Be the Youngest Person in the Room (Even When You’re Among the Oldest)

In my musical show, based on my long life of adventurous living and sponge-like learning, I declare,

The best way to grow older is to grow younger!”

Most of the older audience smile or laugh. I was born slightly before the Baby Boomer Generation (1946-64). Since age 60 (life’s final Act 3), I’m happy I’ve lived life enthusiastically, cultivated curiosity and self-knowing, expressed creativity actively, and developed a youthfully dynamic mindset and lifestyle.

My two-decades as a senior have been characterized by high energy and happiness, which has contributed to my youthful spirit and appearance.The title of this article was inspired by a younger European friend’s quip,

“Hey, Larry, you’re the youngest person in the room!”

Thanks, bro, but actually I’m often among the oldest present. It also helps me that I’m doing wonderfully with what I understand to be aging’s key criteria: Wellness, passion, purpose, relationships, fulfillment and peace.

I prefer to view old age as an opportunity to feel in the prime of life. This contrasts to depicting it as the sunset of life; when decline and distress, limits and loss make people think it’s worthy of a Shakespeare tragedy. Most of us are programmed by our culture, the media, and the old people we know or simply observe. Too many react to the sad stereotypes of high-age numbers, rather than recognize how capable, creative and conscious many seniors are.

This article tells my story of crossing the 60-year threshold into old age, my shock at immediately facing health challenges, and what I’ve learned over the past two decades about creating a growing-younger quality of life.

The “I’m Suddenly Old” Meltdown

For most of their lives, my parents looked and acted younger than their chronological age. And, I inherited their good genes. But soon after I turned 60 years, I felt I was rapidly aging – with my physical ailments, frequent fatigue, shaky self-identity, and dark thoughts taking their toll on my holistic health and lifeforce.

In this depleted state, I considered two different aging scenarios for my future:

  • A. What I might expect a miserable life, given the prevailing image of old age as a downhill slide.
  • B. What I might intend – aging with ample wellness and youthful vigor, thus defying the stereotype and enjoying an astounding life.

At the time of this health meltdown, my physician couldn’t identify my illnesses’ causes, especially my problematic digestion. Sounding unconcerned about my symptoms, he looked me in the eyes and said,

“Oh, this is what comes with old age; welcome to the club!”

Yes, I might now be old in years, but in my mind and zest for living, I saw myself as still vibrant and youthful.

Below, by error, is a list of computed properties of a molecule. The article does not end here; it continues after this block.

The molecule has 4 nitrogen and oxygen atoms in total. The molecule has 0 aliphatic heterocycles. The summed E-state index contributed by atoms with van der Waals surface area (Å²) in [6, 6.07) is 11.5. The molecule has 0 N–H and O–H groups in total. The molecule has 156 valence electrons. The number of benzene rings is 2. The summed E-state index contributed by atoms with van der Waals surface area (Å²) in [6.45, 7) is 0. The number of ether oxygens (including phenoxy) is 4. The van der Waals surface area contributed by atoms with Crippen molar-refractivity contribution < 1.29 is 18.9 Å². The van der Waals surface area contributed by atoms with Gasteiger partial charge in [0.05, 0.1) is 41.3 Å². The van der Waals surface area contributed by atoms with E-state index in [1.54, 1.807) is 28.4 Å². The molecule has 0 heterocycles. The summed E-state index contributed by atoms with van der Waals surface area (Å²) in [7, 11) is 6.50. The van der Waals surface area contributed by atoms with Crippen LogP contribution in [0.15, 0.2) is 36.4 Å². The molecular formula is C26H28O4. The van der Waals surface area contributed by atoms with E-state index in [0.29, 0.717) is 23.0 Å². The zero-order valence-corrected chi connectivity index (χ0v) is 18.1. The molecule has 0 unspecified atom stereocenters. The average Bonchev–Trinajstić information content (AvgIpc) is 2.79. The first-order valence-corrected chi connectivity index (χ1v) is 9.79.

Also, from decades before, I recalled friends 60+ telling me they themselves or people they knew had reached their 60th year and afterwards came down with physical or mental troubles, and started to feel and act like older people! Well, here I was at 60 getting my parents’ health problems!

During the three months after my physician’s comment, I went from one medical specialist and health practitioner to another. I tried both the Western medical and Eastern healing communities. But my unpleasant symptoms persisted.

Then, I found the studio of an Asian holistic healer, near my home in a Washington, DC suburb. After giving me an exam of yoga poses, what she told me made a lot of sense,

“Larry, a lifetime of you poorly coping with stress has worn out parts of your body, and is disturbing your emotions.”

Then, the healer said my condition could be reversed – if I embraced yoga, meditation, energy-body healing, and Taoist spiritual studies. All of which her studio offered. I was eager to regain sound health, and recharge energetically youthfulness. So, I signed up. After a few months, I was healthy again!

Since then (at 60) and now (at 80), my state of wellness has been robust. (Except for a six-month episode with cancer at age 77; now all gone.) Today, I can assert with confidence,

“I’ve never felt better in my life…or about my life!”

For people who guess my age these days, they usually peg me at five to 20 years younger than I am. And more important, my current medical metrics confirm I’m in far better shape than the old-at-80 stereotypes and many Baby Boomers!

How I Rejuvenated My Life

In my senior journey of the past 20 years, I’ve developed seven strategies that help me optimize my holistic wellness, and maintain a state of rejuvenation:

1. Releasing beliefs no longer serving me. In my childhood, I didn’t have a choice. I simply did what my family, peers, religion (Judaism), schools and the media said I should think, feel and behave. For a long time, I did my best.

    But, in my 30s, I sensed more and more that other people’s rules for me were not right for me. Sticking to their rules failed to bring me happiness and peace of mind. Instead, they triggered fear, hurt, anger, guilt and shame. Realizing I was unable to meet their expectations, I initially concluded something must be wrong with me. So, with low self-esteem and self-worth, I faked emotional maturity. I nervously entered rooms, loused up relationships, and silently agonized inside.

    When eventually I increased my emotional awareness, with a bit of spiritual connection and some of my Jewish heritage’s wisdom, I saw myself more clearly. I realized that my negative childhood beliefs were part of me, but not essentially me.

    Eventually, I learned how to release my negative and limiting parts. I’ve benefited from this psycho-spiritual practice for self-liberation:

    • I acknowledge and feel my negative-charged emotion that arises